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News Release

USDA Awards $25 Million in Conservation Innovation Grants

News Release - Indiana

United States Department of Agriculture
Natural Resources Conservation Service

6013 Lakeside Boulevard
Indianapolis, IN  46278
www.in.nrcs.usda.gov

Seven Entities in Indiana Receive Funds to Develop Innovative Agriculture Approaches

INDIANAPOLIS, Aug. 24, 2012 – Agriculture Secretary Tom Vilsack today announced $25 million in Conservation Innovation Grants (CIG) awarded to 58 entities across the nation for projects that test and prove innovative approaches to conserving America’s private lands.

Indiana was home to three in-state recipients and four multi-state projects, which will demonstrate innovative approaches to improving soil health, increasing pollinator and wildlife habitat, addressing livestock manure management, producing on-farm energy savings and fostering water quality trading markets. Grant recipients pay 50 percent of all project costs.

 Awardees in Indiana include Kosciusko County Soil and Water Conservation District (SWCD), Purdue University and the Indiana Association of Soil and Water Conservation Districts.  Multi-state recipients include the Xerces Society, American Farmland Trust, Electric Power Research Institute, Inc., and North Carolina State University. 

“Conservation Innovation Grants will help spur creativity and problem-solving on our farms and forests,” said Kimberly Neumann, Acting State Conservationist for USDA’s Natural Resources Conservation Service (NRCS). “I’m especially pleased to see innovative projects funded in Indiana with a focus on managing for soil health, which increases both production and conservation benefits.”

The grants will be used to implement the following projects in Indiana. 

  • Kosciusko County SWCD will implement cover crops with a focus of monitoring nitrogen management at the watershed level and improving soil health. 

  • Purdue University will focus on demonstrating the effectiveness of field management systems to maximize the uptake of swine manure after wheat, to optimize the release of nutrients for the subsequent corn crop and to reduce environmental implications of swine manure applications.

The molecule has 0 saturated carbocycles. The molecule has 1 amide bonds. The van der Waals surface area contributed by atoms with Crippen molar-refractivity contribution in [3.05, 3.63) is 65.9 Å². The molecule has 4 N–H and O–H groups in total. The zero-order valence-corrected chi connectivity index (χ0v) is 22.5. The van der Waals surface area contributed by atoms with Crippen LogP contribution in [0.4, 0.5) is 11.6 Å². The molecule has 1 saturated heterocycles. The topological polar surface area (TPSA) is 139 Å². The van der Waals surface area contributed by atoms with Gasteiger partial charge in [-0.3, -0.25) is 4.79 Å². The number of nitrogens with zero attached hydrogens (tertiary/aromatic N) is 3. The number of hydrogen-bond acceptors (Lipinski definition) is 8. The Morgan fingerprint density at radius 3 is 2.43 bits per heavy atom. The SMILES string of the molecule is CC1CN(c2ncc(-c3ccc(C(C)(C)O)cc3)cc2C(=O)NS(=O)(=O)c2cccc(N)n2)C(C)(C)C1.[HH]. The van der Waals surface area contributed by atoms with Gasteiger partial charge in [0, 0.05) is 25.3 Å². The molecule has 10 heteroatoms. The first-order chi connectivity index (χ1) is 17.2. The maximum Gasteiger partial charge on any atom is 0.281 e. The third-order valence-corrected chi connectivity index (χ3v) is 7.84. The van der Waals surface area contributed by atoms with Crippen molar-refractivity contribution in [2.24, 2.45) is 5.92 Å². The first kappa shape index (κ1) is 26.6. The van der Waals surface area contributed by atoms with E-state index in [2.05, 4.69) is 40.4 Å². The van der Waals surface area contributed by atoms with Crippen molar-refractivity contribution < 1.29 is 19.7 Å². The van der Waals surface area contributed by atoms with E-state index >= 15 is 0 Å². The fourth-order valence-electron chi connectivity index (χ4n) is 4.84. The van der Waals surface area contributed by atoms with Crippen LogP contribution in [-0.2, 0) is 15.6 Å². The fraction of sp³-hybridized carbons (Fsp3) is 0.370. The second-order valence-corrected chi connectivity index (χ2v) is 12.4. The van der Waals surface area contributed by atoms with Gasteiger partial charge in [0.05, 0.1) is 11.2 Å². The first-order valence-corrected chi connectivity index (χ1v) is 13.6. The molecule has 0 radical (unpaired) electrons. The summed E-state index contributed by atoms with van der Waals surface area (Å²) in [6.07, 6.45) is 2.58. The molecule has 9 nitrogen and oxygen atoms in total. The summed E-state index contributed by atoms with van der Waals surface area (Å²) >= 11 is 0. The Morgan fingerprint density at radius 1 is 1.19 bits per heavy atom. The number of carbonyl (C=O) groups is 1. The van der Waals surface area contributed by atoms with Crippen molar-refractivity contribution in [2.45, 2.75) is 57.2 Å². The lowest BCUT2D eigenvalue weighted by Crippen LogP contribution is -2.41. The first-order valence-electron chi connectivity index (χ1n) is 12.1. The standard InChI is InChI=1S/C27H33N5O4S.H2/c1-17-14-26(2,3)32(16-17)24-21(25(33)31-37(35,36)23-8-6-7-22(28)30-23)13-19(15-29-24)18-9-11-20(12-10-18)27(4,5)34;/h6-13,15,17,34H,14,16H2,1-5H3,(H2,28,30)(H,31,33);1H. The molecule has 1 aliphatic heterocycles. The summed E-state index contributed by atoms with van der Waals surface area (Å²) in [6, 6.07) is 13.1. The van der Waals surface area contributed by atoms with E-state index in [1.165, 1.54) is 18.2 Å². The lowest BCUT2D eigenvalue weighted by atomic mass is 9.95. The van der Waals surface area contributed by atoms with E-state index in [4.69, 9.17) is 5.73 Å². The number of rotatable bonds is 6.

• The Indiana Association of Soil and Water Conservation Districts will integrate long-term continuous no-till/strip-till, cover crops, precision technology, nutrient management and pest management practices into productive, profitable and sustainable systems focused on soil health. 

  • The Xerces Society will develop a long-term operations and maintenance guidance for established pollinator habitats.

New this year was a special emphasis on water quality trading markets to demonstrating how farmers and ranchers can help municipalities and other point sources overcome high pollution control costs. Twelve entities received grant funds for this purpose, including three multi-state projects in Indiana: the American Farmland Trust, Electric Power Research Institute, Inc. and North Carolina State University.

“We believe there are states around the nation that are on the cusp of having thriving water quality trading markets,” Vilsack said. “These grant awards will help develop projects that involve farmers and ranchers while they are helping to improve water quality.”

In a water quality trading program, point sources buy environmental benefits or “credits” from landowners who install specific conservation practices. Water quality trading is a market-based approach that enables facilities to achieve needed pollution controls through the purchase of credits for a particular pollutant. Farmers can produce water quality credits by implementing conservation practices that reduce nutrients or sediment losses, and generally at a much lower cost than a municipal treatment facility. The goal is to achieve water quality improvements more cost-effectively by bringing together willing buying and sellers.

NRCS administers CIG as part of the Environmental Quality Incentives Program (EQIP). Grants are awarded to state and local governments, federally recognized Indian tribes, non-governmental organizations and individuals. NRCS uses CIG to invest in innovative, on-the-ground conservation technologies and approaches with the goal of wide-scale adoption to address water quality and quantity, air quality, energy conservation, and environmental markets, among other natural resource issues.

For a complete list of CIG awardees and more information about NRCS conservation programs online, visit: http://www.nrcs.usda.gov.

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Contacts:

Kimberly Neumann, Acting State Conservationist, 317-295-5801 (kimberly.neumann@in.usda.gov)

Rebecca Fletcher, State Public Affairs Specialist, 317-295-5825 (rebecca.fletcher@in.usda.gov)

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